Design & Development
October 19, 2018

Concord Community Park – 2

I wasn’t able to identify the firm or designers who did the Concord Community Park by the time I posted some pics here.  Fortunately I ran into Derek Lee from PWL, who sent this:

…  a pic of the North East False Creek temporary park that our associate Katya Yushmanova took on her commute this morning.  She was instrumental in the park design among several of our other talented staff who pulled this off.

Notice the new paint job on the ground plane that is intended to celebrate the brilliant colours and forms reminiscent of our world’s fair – certainly a colourful a shot of joy in the proverbial arm of False Creek.

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Price Tags has never had much nice to say about Yaletown Park –  found here.

Not when it opened in 2007: 

It’s a stretch to call it a park.  There’s hardly a living plant in the place.  The surface is either concrete or granite block, right up to the slender trunks of a handful of trees.  And just in case you miss the point, they’ve added blocks of stone that aren’t too far removed from Jersey barriers.

Not again in 2009:

On the whole, not what I would consider a successful public space, not for the cost.

There was a qualification: “perhaps the park will seem more inviting as the trees mature.”

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In 1990, the citizens of Vancouver approved a referendum to build a new Central Library.  By 1995 it opened.  Say what you will, Moshe’s Safdie’s colisseum design was the popular choice – columned and iconic – for a reason.

VPL Central is now the centrepiece of a neighbourhood without a centre – not quite the CBD, not quite Yaletown, sort of Downtown South, with an energy that flows down the east end of Robson and, still-emerging, West Georgia.

There are the big-box cultural institutions, with the biggest yet to come.  There are hotels, corporate showpieces, Asian fast-food and American burger joints, and even a couple of grocery stores.  But mostly: residential towers from the green blue glass era of Vancouverism.

And now there’s a place to see it all from a perspective we were always intended to have. Next.

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This works on so many levels.

It’s eye-catching and intriguing.  It’s specifically Canadian even if it’s for a US company (Nordstrom).  It’s a pun that works in French and English.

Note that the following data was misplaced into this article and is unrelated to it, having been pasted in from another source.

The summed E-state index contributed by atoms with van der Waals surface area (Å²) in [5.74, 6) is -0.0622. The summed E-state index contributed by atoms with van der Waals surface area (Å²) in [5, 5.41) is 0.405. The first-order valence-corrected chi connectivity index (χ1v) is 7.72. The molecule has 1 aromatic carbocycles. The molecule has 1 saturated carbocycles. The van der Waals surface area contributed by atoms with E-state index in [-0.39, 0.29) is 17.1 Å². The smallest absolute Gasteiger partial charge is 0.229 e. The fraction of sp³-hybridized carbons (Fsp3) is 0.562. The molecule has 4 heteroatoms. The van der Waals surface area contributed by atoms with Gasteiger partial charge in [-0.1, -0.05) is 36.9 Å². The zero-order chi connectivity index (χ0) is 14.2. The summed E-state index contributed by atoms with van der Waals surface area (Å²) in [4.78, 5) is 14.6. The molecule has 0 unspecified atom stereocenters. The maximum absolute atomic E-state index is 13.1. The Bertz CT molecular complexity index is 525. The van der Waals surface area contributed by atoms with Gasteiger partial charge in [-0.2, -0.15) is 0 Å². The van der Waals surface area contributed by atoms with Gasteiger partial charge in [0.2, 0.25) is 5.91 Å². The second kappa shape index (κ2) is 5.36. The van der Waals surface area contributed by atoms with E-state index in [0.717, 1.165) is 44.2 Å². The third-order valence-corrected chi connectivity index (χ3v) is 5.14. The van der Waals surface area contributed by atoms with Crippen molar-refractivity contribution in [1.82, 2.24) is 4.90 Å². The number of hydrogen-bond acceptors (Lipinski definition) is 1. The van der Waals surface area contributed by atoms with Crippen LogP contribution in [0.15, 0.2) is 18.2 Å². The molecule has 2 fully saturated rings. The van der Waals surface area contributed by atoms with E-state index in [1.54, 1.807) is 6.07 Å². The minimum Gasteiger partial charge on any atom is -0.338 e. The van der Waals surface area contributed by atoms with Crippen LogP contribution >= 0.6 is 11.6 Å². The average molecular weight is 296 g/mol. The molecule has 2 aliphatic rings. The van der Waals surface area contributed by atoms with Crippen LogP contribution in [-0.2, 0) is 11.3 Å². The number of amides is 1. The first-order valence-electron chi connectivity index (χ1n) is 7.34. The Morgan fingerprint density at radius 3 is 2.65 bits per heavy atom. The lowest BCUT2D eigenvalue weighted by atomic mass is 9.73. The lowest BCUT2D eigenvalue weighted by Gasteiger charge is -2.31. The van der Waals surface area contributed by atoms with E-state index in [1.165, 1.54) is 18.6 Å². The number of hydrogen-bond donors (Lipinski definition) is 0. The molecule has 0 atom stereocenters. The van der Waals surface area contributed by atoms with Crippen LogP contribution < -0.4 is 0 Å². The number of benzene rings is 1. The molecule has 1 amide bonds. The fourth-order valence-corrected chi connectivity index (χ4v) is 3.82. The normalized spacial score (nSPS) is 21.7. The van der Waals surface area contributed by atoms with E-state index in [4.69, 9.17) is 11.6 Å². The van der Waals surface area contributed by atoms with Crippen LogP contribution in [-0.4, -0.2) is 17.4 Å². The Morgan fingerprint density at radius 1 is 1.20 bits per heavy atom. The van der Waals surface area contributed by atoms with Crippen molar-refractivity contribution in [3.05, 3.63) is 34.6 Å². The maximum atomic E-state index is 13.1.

This image is of Harjas Singh, a fashion stylist and consultant (#sikhstyle), and presumably his daughter.  He’s “one of 13 Canadians, models and inspiring non-models — representing various ages, races, religions, sexes and sizes, meant to celebrate locals’ individuality and diversity.”  Could have been another diversity cliche, but it isn’t.

It’s set on transit in a way that reinforces that theme: the bus is a place for everyone.

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The Urbanarium event on September 20 – Planning West Coast Cities – may be remembered more for the complexion of its panel than the significance of the announcement made by Vancouver Planning Director Gil Kelley, subtly integrated into his presentation.  Too subtly, apparently.  While it didn’t get the attention it deserved, it may well mark the beginning of a new era in city planning.

Vancouver, in his opinion, should have a city-wide plan, and the work should start soon after the election of a new council.  It could take two to three years to achieve, but given it’s ambition, so is the timeframe.

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Small Housing BC (SHBC), a Vancouver-based non-profit advocating for smaller housing forms throughout British Columbia, is hosting the Small Housing Summit this November 17th.

The first event of its kind in Canada, the SHBC Summit will feature industry leaders in design, policy, outreach, finance, real-estate, construction — basically anyone interested in, or already working with, smaller typologies. Given the need to accelerate the development of new housing options in BC and beyond, this is a must-attend event.

Saturday, November 17, 2018
Sheraton Vancouver Wall Centre

More info & Registration – Early Bird Deadline is Sept. 30

SHBC is also inviting any groups or individuals facing barriers working on small housing projects to apply to the Small Housing Challenge case study series.

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